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updated: 12/21/2011 9:15 PM

Now can Bulls keep Rose happy by protecting investment?

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  • The Bulls' Derrick Rose, who agreed to a five-year contract extension, addresses the media as general manager Gar Forman, right, looks on Wednesday morning.

    The Bulls' Derrick Rose, who agreed to a five-year contract extension, addresses the media as general manager Gar Forman, right, looks on Wednesday morning.
    Associated Press


The Bulls held a news conference Wednesday to announce they'd locked up Derrick Rose through the 2016-17 season. He signed a five-year extension worth between $94 million and $100 million.

It was a logical transaction for the youngest MVP in NBA history and great news for the local franchise.

According to general manager Gar Forman, this deal does not contain any sort of early termination option. It ends no sooner than 2017.

This will count as even better news if Tuesday's exhibition at the United Center represents an investment protection plan.

By replacing Keith Bogans with veteran shooting guard Richard Hamilton, the Bulls added a proven offensive weapon where there had been none.

The hope is that a more balanced lineup will allow Rose to deliver more stat lines like the one he had against the Pacers -- 12 points, 9 assists and a routine Bulls victory.

"The game sometimes felt easy, especially when we had the ball," Rose said in the locker room.

The window with this particular lineup may be small, since Hamilton turns 34 in February.

More to the point, Rose's window of superstardom won't last long if the Bulls' success depends on him being the most aggressive, fearless and athletic point guard in the league.

Rose has amazing talents, but he is human and relatively small by NBA standards. He needs to settle into extended stretch of games being easy, especially with a condensed 66-game schedule on the way.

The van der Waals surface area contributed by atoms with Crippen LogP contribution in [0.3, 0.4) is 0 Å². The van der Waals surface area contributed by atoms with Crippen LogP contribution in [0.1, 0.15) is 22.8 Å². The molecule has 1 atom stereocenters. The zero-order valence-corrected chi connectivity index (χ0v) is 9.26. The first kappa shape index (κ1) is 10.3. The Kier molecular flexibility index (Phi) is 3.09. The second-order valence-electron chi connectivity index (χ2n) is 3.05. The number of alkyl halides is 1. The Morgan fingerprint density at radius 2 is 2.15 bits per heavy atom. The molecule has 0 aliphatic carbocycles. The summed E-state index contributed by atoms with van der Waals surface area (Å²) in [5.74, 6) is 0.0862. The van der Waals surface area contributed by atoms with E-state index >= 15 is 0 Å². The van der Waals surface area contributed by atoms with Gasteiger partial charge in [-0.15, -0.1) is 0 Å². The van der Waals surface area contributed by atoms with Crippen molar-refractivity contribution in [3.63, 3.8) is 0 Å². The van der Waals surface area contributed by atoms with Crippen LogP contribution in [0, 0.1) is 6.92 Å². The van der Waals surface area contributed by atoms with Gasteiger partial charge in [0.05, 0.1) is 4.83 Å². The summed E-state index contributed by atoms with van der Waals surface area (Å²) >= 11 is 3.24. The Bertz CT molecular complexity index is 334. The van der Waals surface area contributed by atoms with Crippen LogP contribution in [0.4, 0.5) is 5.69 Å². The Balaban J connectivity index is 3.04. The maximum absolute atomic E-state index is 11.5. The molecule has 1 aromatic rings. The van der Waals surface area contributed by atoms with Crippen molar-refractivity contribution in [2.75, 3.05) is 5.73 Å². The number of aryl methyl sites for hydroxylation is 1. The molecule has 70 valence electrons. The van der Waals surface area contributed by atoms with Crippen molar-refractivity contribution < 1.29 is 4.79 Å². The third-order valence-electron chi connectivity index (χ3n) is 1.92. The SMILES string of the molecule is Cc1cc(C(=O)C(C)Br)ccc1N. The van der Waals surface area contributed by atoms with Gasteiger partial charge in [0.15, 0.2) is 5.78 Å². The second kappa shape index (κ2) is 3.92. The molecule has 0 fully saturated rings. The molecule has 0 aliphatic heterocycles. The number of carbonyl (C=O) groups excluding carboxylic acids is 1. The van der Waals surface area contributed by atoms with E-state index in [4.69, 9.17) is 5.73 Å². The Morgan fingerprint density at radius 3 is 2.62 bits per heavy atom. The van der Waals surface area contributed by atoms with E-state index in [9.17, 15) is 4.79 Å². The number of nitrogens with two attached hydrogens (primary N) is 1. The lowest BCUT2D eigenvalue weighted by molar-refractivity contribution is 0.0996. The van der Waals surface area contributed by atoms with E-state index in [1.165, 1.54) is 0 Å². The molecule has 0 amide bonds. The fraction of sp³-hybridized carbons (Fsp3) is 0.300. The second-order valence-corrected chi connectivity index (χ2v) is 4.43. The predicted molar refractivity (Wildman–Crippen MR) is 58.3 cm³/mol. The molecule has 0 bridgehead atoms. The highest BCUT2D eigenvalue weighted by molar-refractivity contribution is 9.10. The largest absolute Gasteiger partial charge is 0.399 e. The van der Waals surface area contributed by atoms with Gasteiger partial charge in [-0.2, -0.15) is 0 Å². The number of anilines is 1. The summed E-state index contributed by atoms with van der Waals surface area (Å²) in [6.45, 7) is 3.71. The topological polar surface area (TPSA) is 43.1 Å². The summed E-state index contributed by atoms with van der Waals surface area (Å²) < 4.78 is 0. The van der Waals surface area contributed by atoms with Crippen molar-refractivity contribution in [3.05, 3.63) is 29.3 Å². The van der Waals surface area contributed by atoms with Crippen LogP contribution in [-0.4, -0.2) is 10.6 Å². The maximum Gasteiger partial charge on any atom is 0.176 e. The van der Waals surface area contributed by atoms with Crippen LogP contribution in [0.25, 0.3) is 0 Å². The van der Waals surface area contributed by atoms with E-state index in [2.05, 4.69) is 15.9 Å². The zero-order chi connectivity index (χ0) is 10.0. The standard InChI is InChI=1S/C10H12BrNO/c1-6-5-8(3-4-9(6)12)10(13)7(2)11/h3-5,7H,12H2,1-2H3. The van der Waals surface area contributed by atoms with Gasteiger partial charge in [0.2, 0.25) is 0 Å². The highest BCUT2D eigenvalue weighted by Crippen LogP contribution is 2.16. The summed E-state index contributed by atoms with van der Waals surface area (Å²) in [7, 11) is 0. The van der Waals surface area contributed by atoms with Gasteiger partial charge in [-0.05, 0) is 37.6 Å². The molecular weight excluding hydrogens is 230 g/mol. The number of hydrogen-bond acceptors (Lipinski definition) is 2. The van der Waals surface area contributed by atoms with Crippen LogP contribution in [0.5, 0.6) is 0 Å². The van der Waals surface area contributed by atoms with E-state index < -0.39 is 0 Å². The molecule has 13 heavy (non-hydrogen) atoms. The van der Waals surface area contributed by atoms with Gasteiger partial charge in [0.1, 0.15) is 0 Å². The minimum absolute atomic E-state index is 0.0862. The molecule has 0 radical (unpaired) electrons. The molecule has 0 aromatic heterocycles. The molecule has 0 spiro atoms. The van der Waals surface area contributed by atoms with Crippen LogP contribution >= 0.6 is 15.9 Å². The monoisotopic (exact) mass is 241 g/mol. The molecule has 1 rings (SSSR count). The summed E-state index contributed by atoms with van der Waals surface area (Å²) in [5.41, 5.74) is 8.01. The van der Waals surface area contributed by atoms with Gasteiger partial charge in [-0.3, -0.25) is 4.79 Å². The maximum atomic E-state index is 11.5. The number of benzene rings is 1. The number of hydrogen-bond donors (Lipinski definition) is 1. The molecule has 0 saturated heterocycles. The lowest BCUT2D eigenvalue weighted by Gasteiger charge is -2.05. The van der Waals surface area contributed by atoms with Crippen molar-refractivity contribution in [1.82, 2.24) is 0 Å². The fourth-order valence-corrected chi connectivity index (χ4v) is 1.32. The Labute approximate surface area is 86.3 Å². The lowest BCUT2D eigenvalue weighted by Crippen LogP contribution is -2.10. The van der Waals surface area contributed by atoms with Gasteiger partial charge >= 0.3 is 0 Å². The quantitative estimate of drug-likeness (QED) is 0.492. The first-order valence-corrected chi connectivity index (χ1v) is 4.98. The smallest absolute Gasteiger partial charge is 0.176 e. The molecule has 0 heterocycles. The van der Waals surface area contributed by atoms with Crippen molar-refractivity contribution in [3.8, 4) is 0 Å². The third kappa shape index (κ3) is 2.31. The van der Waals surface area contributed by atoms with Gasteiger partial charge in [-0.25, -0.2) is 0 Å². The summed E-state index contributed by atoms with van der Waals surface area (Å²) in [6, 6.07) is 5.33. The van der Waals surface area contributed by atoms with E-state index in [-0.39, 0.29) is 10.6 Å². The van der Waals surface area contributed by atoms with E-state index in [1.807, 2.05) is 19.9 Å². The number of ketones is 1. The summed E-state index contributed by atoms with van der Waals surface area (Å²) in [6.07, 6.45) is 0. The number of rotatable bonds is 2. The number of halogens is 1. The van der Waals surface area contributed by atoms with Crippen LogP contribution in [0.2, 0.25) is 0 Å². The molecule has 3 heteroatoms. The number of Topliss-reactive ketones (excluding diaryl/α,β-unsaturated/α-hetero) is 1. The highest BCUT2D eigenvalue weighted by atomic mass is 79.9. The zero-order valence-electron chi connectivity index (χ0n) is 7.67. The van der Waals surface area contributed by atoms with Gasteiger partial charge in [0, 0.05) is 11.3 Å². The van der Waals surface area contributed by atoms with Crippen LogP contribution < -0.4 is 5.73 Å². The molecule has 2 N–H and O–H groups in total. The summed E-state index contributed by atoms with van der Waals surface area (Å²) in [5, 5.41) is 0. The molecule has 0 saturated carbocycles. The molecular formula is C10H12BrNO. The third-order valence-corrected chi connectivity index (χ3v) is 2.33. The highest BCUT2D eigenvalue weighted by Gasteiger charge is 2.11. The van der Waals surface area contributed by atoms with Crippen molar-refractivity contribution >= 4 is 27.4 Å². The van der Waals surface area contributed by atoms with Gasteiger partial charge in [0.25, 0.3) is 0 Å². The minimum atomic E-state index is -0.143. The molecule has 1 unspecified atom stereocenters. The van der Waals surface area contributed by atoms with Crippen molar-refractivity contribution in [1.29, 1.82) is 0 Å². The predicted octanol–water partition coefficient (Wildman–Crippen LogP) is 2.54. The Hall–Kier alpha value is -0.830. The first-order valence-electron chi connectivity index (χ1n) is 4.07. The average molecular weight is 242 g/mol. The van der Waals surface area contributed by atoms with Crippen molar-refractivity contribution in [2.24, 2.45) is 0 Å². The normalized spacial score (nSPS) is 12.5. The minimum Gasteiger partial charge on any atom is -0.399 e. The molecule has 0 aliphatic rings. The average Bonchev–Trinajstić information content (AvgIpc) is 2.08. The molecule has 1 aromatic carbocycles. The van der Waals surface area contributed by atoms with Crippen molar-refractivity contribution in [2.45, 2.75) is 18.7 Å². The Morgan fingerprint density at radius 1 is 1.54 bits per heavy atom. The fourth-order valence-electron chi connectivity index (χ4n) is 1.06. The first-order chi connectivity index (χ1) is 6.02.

Otherwise, he won't be able to sustain the caliber of play he demonstrated last season. Injuries, wear and tear, or muscle fatigue are bound to take a toll.

Miami's Dwyane Wade understood that he was starting to slow down and recruited LeBron James to ease the burden.

Think Wade and James had it easy last season? They could essentially take a break on every other offensive possession while the other one went to work.

Rose will continue to be the Bulls' most dangerous player. Whether he has enough passing options to make him impossible to guard is a question that can't be answered until the playoffs.

On Wednesday the Bulls and Rose took some time to celebrate their mutual good fortune. It took some incredible draft-lottery luck for Rose to land with his hometown team in 2008.

"To come to this team, everything has been perfect," Rose said. "I couldn't ask for anything better."

"He embodies all the characteristics that you look for in a championship player," added coach Tom Thibodeau. "The talent is the obvious part. Then you look at his will to win, his basketball IQ, his unselfishness, his humility.

"The way he works each and every day sets the tone for our team."

The day's most humorous moment came when Rose listened to a long question about whether he could ease up a little bit to help get himself through the tighter NBA schedule.

Before saying anything, Rose looked over at Thibodeau and laughed. That's a better question for the coach.

As usual, Rose's mother, Brenda, and three older brothers looked on. Rose also thanked a long list of friends for staying loyal and not being "yes men."

Here are a few more highlights:

Rose on his journey from Englewood to NBA riches (to BullsTV):

"It feels so unreal. I remember, I used to get an allowance. For a whole week, my allowance used to be $5. Those types of things I try not to forget. Whenever I feel things like this are coming, I think about days like that -- me growing up having holes in my shoes and things like that. I just try not to forget about those days."

On using the money to help his old neighborhood:

"I think I would start where I grew up, along 73rd and Paulina, definitely start in that area. They don't have any indoor courts around there or any after school programs for kids.

"That's something I think I would start with, something for after school, so kids have something to do. It would take a lot of work and a lot of time."

On whether the new contract will make him a different person:

"Money, I don't think is going to change me. If anything, it would have changed me by now.

Right now I'm able to get anything I want. I don't spend much, I'm humble, take care of others. It has a lot to do with my mom. I'm talking to her all the time, my brothers all the time. They're telling me to make sure I stay levelheaded, take care of other people."

On whether this contract creates pressure to perform on the court:

"I don't try to think about the money. I just try to go out there and play. If you work hard during the off-season, it's going to show. I try to do the same thing in practice.

"I don't even know how much I make. I just know I get paid, watch my accounts. … they're growing."

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